What do I need to know about COVID-19 vaccines?
Currently, there are several vaccines in development for COVID-19, some of which have been authorized for emergency use by the U.S. Food and Drug Administration (FDA).
According to the Centers for Disease Control and Prevention (CDC), before the FDA determines whether to approve a vaccine or authorize a vaccine for emergency use, clinical trials are conducted to determine how well it works. This is known as effectiveness.
After the FDA approves a vaccine or authorizes a vaccine for emergency use, it continues to be studied to determine how well it works under real-world conditions. CDC and other federal partners will be assessing COVID-19 vaccine effectiveness under real-world conditions.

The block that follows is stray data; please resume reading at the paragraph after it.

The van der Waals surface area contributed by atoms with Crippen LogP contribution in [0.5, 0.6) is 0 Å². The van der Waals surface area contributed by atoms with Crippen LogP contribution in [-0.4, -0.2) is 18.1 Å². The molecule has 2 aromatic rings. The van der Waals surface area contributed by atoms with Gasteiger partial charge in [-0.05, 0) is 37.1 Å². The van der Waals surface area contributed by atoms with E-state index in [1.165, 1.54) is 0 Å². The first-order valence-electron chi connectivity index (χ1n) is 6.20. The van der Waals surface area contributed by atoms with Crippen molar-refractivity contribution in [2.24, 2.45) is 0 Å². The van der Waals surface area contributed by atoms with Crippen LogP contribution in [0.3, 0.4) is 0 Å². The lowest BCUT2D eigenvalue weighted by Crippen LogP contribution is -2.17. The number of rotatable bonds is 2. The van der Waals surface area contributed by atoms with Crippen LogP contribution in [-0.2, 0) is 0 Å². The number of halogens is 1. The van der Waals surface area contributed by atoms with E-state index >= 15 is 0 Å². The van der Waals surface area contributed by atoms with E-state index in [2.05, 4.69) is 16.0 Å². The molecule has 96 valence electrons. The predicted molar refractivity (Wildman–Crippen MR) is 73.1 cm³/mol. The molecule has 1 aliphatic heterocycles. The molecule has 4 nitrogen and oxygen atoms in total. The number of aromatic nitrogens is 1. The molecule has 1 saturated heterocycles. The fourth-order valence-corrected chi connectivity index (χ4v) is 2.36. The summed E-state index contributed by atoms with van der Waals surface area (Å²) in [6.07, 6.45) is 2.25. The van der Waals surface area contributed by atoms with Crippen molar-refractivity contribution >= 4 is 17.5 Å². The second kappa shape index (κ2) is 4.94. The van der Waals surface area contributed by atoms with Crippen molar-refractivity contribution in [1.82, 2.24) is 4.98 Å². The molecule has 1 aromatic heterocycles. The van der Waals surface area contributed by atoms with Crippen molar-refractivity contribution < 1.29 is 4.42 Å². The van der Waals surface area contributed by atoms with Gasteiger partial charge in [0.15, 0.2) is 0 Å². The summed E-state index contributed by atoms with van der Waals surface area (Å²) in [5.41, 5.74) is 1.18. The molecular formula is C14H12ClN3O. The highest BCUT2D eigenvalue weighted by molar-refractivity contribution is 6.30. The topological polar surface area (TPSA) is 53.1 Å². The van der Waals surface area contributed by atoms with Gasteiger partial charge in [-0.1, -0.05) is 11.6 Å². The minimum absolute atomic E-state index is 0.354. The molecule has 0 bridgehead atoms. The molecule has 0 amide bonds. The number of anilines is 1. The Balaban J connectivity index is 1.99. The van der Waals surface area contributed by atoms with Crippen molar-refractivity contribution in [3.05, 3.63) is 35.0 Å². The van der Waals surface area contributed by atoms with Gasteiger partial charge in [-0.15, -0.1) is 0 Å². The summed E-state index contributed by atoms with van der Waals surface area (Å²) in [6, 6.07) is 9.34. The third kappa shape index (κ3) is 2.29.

The goal of these vaccines is to prevent patients from developing severe illness from COVID-19.
It is important to note that getting a COVID-19 vaccine does not assure complete protection from illness, and that it takes some time for your body to become immune. This means infection is still possible just before or just after receiving the COVID-19 vaccine because you need enough time to develop antibodies.
Getting a COVID-19 vaccine means that should you contract COVID-19, it may prevent you from developing the more severe symptoms of COVID-19.
Additionally, you can’t get COVID-19 from a vaccine. This is because none of the COVID-19 vaccines in development do not use the live virus.
Due to a limited supply, the COVID-19 vaccines will not be initially available for the general public. Once it is available for you, your medical provider would be able to provide you more information on how a COVID-19 may be of benefit to you depending on your personal health circumstances.
As the country waits on the approval of a COVID-19 vaccine, it is important to protect yourself from the virus. You can learn more about reducing your risk by following these guidelines.